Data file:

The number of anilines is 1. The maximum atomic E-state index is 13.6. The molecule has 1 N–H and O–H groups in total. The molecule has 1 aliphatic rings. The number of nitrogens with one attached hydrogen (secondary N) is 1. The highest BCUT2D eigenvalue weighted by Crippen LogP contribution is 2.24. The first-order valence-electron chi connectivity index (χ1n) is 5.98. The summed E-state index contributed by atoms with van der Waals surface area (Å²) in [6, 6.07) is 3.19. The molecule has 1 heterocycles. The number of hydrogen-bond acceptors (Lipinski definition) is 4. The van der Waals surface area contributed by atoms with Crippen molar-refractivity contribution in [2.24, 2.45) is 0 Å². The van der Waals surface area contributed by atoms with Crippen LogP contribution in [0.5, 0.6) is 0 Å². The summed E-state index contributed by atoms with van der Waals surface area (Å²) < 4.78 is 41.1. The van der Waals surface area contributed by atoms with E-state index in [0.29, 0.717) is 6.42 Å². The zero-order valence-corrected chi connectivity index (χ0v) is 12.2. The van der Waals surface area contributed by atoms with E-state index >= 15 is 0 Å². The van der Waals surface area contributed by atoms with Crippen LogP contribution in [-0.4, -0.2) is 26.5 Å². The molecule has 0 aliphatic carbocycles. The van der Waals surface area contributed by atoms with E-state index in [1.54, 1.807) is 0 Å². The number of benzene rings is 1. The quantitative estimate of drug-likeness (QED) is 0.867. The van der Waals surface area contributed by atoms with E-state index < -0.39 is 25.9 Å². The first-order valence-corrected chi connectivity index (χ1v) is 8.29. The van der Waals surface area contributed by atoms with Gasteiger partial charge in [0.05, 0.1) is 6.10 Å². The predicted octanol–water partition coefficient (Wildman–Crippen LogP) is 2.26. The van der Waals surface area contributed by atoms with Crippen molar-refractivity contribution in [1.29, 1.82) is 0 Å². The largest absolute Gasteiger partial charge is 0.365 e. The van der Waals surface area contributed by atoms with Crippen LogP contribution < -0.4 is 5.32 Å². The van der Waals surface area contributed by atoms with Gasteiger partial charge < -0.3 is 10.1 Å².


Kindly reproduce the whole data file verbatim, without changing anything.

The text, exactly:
The number of anilines is 1. The maximum atomic E-state index is 13.6. The molecule has 1 N–H and O–H groups in total. The molecule has 1 aliphatic rings. The number of nitrogens with one attached hydrogen (secondary N) is 1. The highest BCUT2D eigenvalue weighted by Crippen LogP contribution is 2.24. The first-order valence-electron chi connectivity index (χ1n) is 5.98. The summed E-state index contributed by atoms with van der Waals surface area (Å²) in [6, 6.07) is 3.19. The molecule has 1 heterocycles. The number of hydrogen-bond acceptors (Lipinski definition) is 4. The van der Waals surface area contributed by atoms with Crippen molar-refractivity contribution in [2.24, 2.45) is 0 Å². The van der Waals surface area contributed by atoms with Crippen LogP contribution in [0.5, 0.6) is 0 Å². The summed E-state index contributed by atoms with van der Waals surface area (Å²) < 4.78 is 41.1. The van der Waals surface area contributed by atoms with E-state index in [0.29, 0.717) is 6.42 Å². The zero-order valence-corrected chi connectivity index (χ0v) is 12.2. The van der Waals surface area contributed by atoms with E-state index >= 15 is 0 Å². The van der Waals surface area contributed by atoms with Crippen LogP contribution in [-0.4, -0.2) is 26.5 Å². The molecule has 0 aliphatic carbocycles. The van der Waals surface area contributed by atoms with E-state index in [1.54, 1.807) is 0 Å². The number of benzene rings is 1. The quantitative estimate of drug-likeness (QED) is 0.867. The van der Waals surface area contributed by atoms with E-state index < -0.39 is 25.9 Å². The first-order valence-corrected chi connectivity index (χ1v) is 8.29. The van der Waals surface area contributed by atoms with Gasteiger partial charge in [0.05, 0.1) is 6.10 Å². The predicted octanol–water partition coefficient (Wildman–Crippen LogP) is 2.26. The van der Waals surface area contributed by atoms with Crippen molar-refractivity contribution in [1.29, 1.82) is 0 Å². The largest absolute Gasteiger partial charge is 0.365 e. The van der Waals surface area contributed by atoms with Crippen LogP contribution < -0.4 is 5.32 Å². The van der Waals surface area contributed by atoms with Gasteiger partial charge < -0.3 is 10.1 Å².